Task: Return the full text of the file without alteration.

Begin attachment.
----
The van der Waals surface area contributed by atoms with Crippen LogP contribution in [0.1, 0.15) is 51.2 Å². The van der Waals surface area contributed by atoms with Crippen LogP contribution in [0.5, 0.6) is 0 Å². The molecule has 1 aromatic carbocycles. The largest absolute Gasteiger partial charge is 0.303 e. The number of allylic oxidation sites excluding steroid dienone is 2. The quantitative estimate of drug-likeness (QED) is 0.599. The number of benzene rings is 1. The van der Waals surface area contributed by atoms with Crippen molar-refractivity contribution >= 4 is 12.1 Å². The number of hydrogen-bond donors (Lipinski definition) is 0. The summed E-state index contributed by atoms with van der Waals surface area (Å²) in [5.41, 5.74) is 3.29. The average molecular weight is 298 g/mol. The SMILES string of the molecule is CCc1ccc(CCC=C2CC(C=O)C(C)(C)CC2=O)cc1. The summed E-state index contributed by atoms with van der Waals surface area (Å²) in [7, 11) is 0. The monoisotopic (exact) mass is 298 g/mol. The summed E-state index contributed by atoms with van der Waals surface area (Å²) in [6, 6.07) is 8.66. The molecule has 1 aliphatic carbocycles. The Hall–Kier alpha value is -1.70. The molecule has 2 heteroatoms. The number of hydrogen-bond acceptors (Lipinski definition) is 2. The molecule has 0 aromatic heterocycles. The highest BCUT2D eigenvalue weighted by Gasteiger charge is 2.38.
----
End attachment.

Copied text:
The van der Waals surface area contributed by atoms with Crippen LogP contribution in [0.1, 0.15) is 51.2 Å². The van der Waals surface area contributed by atoms with Crippen LogP contribution in [0.5, 0.6) is 0 Å². The molecule has 1 aromatic carbocycles. The largest absolute Gasteiger partial charge is 0.303 e. The number of allylic oxidation sites excluding steroid dienone is 2. The quantitative estimate of drug-likeness (QED) is 0.599. The number of benzene rings is 1. The van der Waals surface area contributed by atoms with Crippen molar-refractivity contribution >= 4 is 12.1 Å². The number of hydrogen-bond donors (Lipinski definition) is 0. The summed E-state index contributed by atoms with van der Waals surface area (Å²) in [5.41, 5.74) is 3.29. The average molecular weight is 298 g/mol. The SMILES string of the molecule is CCc1ccc(CCC=C2CC(C=O)C(C)(C)CC2=O)cc1. The summed E-state index contributed by atoms with van der Waals surface area (Å²) in [7, 11) is 0. The monoisotopic (exact) mass is 298 g/mol. The summed E-state index contributed by atoms with van der Waals surface area (Å²) in [6, 6.07) is 8.66. The molecule has 1 aliphatic carbocycles. The Hall–Kier alpha value is -1.70. The molecule has 2 heteroatoms. The number of hydrogen-bond acceptors (Lipinski definition) is 2. The molecule has 0 aromatic heterocycles. The highest BCUT2D eigenvalue weighted by Gasteiger charge is 2.38.